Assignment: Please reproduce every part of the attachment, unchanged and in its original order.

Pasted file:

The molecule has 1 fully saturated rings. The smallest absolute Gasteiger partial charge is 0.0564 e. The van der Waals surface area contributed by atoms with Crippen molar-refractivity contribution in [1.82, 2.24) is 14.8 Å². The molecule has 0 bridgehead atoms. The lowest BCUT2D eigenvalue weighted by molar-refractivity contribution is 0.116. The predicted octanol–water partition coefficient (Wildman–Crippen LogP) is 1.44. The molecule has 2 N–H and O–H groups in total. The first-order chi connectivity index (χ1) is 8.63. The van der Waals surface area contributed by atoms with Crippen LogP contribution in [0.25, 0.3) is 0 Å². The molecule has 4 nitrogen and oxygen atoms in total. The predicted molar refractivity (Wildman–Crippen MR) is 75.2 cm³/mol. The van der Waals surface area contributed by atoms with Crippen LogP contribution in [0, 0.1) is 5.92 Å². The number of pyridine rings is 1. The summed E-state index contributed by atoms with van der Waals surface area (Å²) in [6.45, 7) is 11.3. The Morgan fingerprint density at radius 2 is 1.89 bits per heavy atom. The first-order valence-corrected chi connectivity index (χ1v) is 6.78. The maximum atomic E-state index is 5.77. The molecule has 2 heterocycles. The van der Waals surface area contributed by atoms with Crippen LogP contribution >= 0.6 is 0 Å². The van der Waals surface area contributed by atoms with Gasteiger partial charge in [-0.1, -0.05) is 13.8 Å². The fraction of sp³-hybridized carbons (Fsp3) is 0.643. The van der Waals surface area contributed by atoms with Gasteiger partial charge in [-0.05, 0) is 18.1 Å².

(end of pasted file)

The molecule has 1 fully saturated rings. The smallest absolute Gasteiger partial charge is 0.0564 e. The van der Waals surface area contributed by atoms with Crippen molar-refractivity contribution in [1.82, 2.24) is 14.8 Å². The molecule has 0 bridgehead atoms. The lowest BCUT2D eigenvalue weighted by molar-refractivity contribution is 0.116. The predicted octanol–water partition coefficient (Wildman–Crippen LogP) is 1.44. The molecule has 2 N–H and O–H groups in total. The first-order chi connectivity index (χ1) is 8.63. The van der Waals surface area contributed by atoms with Crippen LogP contribution in [0.25, 0.3) is 0 Å². The molecule has 4 nitrogen and oxygen atoms in total. The predicted molar refractivity (Wildman–Crippen MR) is 75.2 cm³/mol. The van der Waals surface area contributed by atoms with Crippen LogP contribution in [0, 0.1) is 5.92 Å². The number of pyridine rings is 1. The summed E-state index contributed by atoms with van der Waals surface area (Å²) in [6.45, 7) is 11.3. The Morgan fingerprint density at radius 2 is 1.89 bits per heavy atom. The first-order valence-corrected chi connectivity index (χ1v) is 6.78. The maximum atomic E-state index is 5.77. The molecule has 2 heterocycles. The van der Waals surface area contributed by atoms with Crippen LogP contribution >= 0.6 is 0 Å². The van der Waals surface area contributed by atoms with Gasteiger partial charge in [-0.1, -0.05) is 13.8 Å². The fraction of sp³-hybridized carbons (Fsp3) is 0.643. The van der Waals surface area contributed by atoms with Gasteiger partial charge in [-0.05, 0) is 18.1 Å².